January 28, 2016; The Telegraph
In what’s been described by the Guardian as a “digital takeover,” visitors to the UK’s Royal Festival’s Hall’s public spaces in September 2016 will be able to experience a virtual reality trip to the middle of the Philharmonia Orchestra.
The Telegraph reports that, “Rather than seeing it on a computer screen, like previous initiatives elsewhere, users will have their own individual headsets to allow them to move their head to look around each scene as they would in real life.”
The experience, brought through a collaboration between the Philharmonia Orchestra and technology company Inition, will accompany a virtual walkthrough installation based on Holst’s The Planets entitled “Universe of Sound.” Viewers will be able to experience a 360° 3D video & audio performance via VR headsets, available for free over the season’s opening weekend.
Jude Kelly, artistic director of the Southbank Centre, explained to the Telegraph that the classical world “must draw on everything that is happening in new technology” to entice the new, digitally-focused generation in.
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NPQ has covered the initiatives of other symphonies seeking new ways to engage contemporary audiences, including Los Angeles Philharmonic’s “Van Beethoven,” a customized van in which users were given a virtual reality experience of the orchestra. Jesse Rosen, CEO of the League of American Orchestras, speaking on these new developments, said:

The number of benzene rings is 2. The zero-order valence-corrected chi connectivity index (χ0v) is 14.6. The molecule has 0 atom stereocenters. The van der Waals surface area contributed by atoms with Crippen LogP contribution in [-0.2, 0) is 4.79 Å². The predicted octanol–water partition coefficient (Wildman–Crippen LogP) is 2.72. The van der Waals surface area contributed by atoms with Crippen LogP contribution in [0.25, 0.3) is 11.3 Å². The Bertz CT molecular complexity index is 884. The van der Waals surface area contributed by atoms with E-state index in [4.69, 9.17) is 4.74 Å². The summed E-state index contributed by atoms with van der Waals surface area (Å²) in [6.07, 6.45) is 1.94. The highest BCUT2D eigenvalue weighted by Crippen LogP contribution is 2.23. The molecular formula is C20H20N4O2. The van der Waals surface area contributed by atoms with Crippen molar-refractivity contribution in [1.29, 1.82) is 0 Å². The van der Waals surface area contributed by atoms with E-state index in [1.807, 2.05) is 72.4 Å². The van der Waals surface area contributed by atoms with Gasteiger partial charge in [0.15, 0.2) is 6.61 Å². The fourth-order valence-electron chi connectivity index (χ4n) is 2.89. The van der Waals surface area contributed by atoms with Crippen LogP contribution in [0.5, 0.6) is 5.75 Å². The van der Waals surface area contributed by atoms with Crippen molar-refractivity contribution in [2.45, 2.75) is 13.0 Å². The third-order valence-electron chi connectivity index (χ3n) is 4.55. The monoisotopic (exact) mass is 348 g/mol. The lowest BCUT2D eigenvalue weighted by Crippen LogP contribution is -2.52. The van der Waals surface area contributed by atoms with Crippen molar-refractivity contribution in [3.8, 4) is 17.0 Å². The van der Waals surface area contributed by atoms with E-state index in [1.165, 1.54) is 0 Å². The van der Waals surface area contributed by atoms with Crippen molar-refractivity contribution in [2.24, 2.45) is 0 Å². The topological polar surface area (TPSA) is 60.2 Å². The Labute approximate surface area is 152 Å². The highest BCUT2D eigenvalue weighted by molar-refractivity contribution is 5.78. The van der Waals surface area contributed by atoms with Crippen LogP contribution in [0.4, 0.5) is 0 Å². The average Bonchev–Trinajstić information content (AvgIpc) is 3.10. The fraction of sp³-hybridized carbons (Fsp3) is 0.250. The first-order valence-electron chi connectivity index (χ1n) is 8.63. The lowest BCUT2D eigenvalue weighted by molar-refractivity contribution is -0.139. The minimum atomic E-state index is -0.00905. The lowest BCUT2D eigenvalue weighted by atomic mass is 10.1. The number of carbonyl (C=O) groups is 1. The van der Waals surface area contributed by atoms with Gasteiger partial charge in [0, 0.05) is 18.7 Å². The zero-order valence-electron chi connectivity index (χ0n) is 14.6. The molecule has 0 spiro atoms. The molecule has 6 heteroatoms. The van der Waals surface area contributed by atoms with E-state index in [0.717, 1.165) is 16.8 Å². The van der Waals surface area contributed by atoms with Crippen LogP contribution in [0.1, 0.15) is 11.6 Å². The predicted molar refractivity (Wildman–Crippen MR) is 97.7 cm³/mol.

It’s about enhancing the visual experience of listening to a symphony orchestra. It’s also about making the experience more intimate and creating a more visible contact between the performer and the audience, which is something younger audiences really seem to value.
This new wave of technology-enabled initiatives may indicate a resurgence in orchestras, as NPQ reported in November 2015. In that article, Bruce Ridge, chair of the International Conference of Symphony and Opera Musicians, reflected on the funding challenges faced by orchestras after the 2007 recession, and the importance of new investment to revitalise engagement with new audiences: “Cutting back is a disincentive for people who are looking for new organizations to give to, to invest in. […] The greater the investment for these orchestras and for these musicians, the greater the return for the community.”
In a May 2014 article on the Minnesota Orchestra, NPQ spoke of the needs of orchestras to deliver artistic excellence, hire the finest musicians, be fiscally sound, keep long-term supporters happy, and engage new audience members. But is this the way forward? We’ll continue to report new efforts by orchestras to remain relevant to their communities in the twenty-first century.—James Araci